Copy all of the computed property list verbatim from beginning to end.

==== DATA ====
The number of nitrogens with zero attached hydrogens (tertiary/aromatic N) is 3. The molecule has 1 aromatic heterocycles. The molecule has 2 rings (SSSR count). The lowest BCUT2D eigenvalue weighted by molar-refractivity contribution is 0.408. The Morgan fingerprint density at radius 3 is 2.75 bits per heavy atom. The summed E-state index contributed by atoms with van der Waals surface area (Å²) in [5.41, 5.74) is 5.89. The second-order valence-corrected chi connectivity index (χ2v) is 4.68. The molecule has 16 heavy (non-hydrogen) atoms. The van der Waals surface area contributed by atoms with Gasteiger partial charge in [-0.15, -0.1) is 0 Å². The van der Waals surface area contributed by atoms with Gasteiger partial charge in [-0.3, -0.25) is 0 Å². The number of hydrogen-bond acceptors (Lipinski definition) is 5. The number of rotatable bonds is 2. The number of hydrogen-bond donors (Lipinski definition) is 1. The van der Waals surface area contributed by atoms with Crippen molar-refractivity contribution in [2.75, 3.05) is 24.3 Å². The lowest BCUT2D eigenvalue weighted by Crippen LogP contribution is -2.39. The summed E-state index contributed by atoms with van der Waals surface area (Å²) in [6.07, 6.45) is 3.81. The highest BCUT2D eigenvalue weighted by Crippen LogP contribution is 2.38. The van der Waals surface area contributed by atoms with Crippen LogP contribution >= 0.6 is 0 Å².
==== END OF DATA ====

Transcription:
The number of nitrogens with zero attached hydrogens (tertiary/aromatic N) is 3. The molecule has 1 aromatic heterocycles. The molecule has 2 rings (SSSR count). The lowest BCUT2D eigenvalue weighted by molar-refractivity contribution is 0.408. The Morgan fingerprint density at radius 3 is 2.75 bits per heavy atom. The summed E-state index contributed by atoms with van der Waals surface area (Å²) in [5.41, 5.74) is 5.89. The second-order valence-corrected chi connectivity index (χ2v) is 4.68. The molecule has 16 heavy (non-hydrogen) atoms. The van der Waals surface area contributed by atoms with Gasteiger partial charge in [-0.15, -0.1) is 0 Å². The van der Waals surface area contributed by atoms with Gasteiger partial charge in [-0.3, -0.25) is 0 Å². The number of hydrogen-bond acceptors (Lipinski definition) is 5. The number of rotatable bonds is 2. The number of hydrogen-bond donors (Lipinski definition) is 1. The van der Waals surface area contributed by atoms with Crippen molar-refractivity contribution in [2.75, 3.05) is 24.3 Å². The lowest BCUT2D eigenvalue weighted by Crippen LogP contribution is -2.39. The summed E-state index contributed by atoms with van der Waals surface area (Å²) in [6.07, 6.45) is 3.81. The highest BCUT2D eigenvalue weighted by Crippen LogP contribution is 2.38. The van der Waals surface area contributed by atoms with Crippen LogP contribution >= 0.6 is 0 Å².